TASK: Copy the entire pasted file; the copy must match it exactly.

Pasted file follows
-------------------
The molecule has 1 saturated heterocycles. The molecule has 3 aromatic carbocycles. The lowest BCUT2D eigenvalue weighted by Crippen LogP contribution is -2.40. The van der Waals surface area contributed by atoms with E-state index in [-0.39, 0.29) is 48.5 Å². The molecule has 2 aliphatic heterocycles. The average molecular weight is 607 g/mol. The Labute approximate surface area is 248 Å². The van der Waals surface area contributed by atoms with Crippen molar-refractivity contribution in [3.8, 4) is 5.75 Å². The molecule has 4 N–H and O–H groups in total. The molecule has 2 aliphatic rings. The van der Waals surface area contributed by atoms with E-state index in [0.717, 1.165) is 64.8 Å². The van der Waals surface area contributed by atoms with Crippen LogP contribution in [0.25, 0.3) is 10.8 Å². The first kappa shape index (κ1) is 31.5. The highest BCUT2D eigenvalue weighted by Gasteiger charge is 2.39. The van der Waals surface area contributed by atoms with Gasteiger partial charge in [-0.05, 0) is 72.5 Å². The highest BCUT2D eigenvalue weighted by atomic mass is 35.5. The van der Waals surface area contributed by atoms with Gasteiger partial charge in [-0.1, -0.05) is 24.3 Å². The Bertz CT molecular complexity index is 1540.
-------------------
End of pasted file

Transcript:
The molecule has 1 saturated heterocycles. The molecule has 3 aromatic carbocycles. The lowest BCUT2D eigenvalue weighted by Crippen LogP contribution is -2.40. The van der Waals surface area contributed by atoms with E-state index in [-0.39, 0.29) is 48.5 Å². The molecule has 2 aliphatic heterocycles. The average molecular weight is 607 g/mol. The Labute approximate surface area is 248 Å². The van der Waals surface area contributed by atoms with Crippen molar-refractivity contribution in [3.8, 4) is 5.75 Å². The molecule has 4 N–H and O–H groups in total. The molecule has 2 aliphatic rings. The van der Waals surface area contributed by atoms with E-state index in [0.717, 1.165) is 64.8 Å². The van der Waals surface area contributed by atoms with Crippen LogP contribution in [0.25, 0.3) is 10.8 Å². The first kappa shape index (κ1) is 31.5. The highest BCUT2D eigenvalue weighted by Gasteiger charge is 2.39. The van der Waals surface area contributed by atoms with Gasteiger partial charge in [-0.05, 0) is 72.5 Å². The highest BCUT2D eigenvalue weighted by atomic mass is 35.5. The van der Waals surface area contributed by atoms with Gasteiger partial charge in [-0.1, -0.05) is 24.3 Å². The Bertz CT molecular complexity index is 1540.